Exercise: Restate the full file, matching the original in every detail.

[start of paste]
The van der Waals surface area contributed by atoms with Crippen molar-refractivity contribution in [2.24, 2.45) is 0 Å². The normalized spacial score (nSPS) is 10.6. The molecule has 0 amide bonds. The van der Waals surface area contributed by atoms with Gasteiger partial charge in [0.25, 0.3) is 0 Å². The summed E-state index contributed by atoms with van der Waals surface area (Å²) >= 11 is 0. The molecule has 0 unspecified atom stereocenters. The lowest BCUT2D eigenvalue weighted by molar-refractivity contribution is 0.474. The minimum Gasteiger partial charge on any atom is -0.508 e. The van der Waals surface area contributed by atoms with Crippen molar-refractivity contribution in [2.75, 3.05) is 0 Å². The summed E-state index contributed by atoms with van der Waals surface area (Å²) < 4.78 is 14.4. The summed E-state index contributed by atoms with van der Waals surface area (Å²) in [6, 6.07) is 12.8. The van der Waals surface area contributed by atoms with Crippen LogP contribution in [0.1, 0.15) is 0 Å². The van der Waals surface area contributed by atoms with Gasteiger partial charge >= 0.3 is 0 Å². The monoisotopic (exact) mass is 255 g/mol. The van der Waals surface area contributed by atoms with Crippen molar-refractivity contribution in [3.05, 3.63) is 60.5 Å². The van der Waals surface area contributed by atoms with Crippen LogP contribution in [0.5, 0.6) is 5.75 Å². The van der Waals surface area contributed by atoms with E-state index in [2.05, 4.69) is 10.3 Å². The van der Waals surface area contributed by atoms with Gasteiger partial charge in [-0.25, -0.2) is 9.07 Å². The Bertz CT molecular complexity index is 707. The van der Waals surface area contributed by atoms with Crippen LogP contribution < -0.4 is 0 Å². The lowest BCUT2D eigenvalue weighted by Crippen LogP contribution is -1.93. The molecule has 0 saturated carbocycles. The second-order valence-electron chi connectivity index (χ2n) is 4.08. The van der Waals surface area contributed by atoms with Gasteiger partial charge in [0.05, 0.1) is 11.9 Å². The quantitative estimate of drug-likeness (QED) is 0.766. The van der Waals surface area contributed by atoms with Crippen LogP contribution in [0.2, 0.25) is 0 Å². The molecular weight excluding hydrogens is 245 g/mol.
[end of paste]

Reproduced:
The van der Waals surface area contributed by atoms with Crippen molar-refractivity contribution in [2.24, 2.45) is 0 Å². The normalized spacial score (nSPS) is 10.6. The molecule has 0 amide bonds. The van der Waals surface area contributed by atoms with Gasteiger partial charge in [0.25, 0.3) is 0 Å². The summed E-state index contributed by atoms with van der Waals surface area (Å²) >= 11 is 0. The molecule has 0 unspecified atom stereocenters. The lowest BCUT2D eigenvalue weighted by molar-refractivity contribution is 0.474. The minimum Gasteiger partial charge on any atom is -0.508 e. The van der Waals surface area contributed by atoms with Crippen molar-refractivity contribution in [2.75, 3.05) is 0 Å². The summed E-state index contributed by atoms with van der Waals surface area (Å²) < 4.78 is 14.4. The summed E-state index contributed by atoms with van der Waals surface area (Å²) in [6, 6.07) is 12.8. The van der Waals surface area contributed by atoms with Crippen LogP contribution in [0.1, 0.15) is 0 Å². The van der Waals surface area contributed by atoms with Gasteiger partial charge >= 0.3 is 0 Å². The monoisotopic (exact) mass is 255 g/mol. The van der Waals surface area contributed by atoms with Crippen molar-refractivity contribution in [3.05, 3.63) is 60.5 Å². The van der Waals surface area contributed by atoms with Crippen LogP contribution in [0.5, 0.6) is 5.75 Å². The van der Waals surface area contributed by atoms with E-state index in [2.05, 4.69) is 10.3 Å². The van der Waals surface area contributed by atoms with Gasteiger partial charge in [-0.25, -0.2) is 9.07 Å². The Bertz CT molecular complexity index is 707. The van der Waals surface area contributed by atoms with Crippen LogP contribution < -0.4 is 0 Å². The lowest BCUT2D eigenvalue weighted by Crippen LogP contribution is -1.93. The molecule has 0 saturated carbocycles. The second-order valence-electron chi connectivity index (χ2n) is 4.08. The van der Waals surface area contributed by atoms with Gasteiger partial charge in [0.05, 0.1) is 11.9 Å². The quantitative estimate of drug-likeness (QED) is 0.766. The van der Waals surface area contributed by atoms with Crippen LogP contribution in [0.2, 0.25) is 0 Å². The molecular weight excluding hydrogens is 245 g/mol.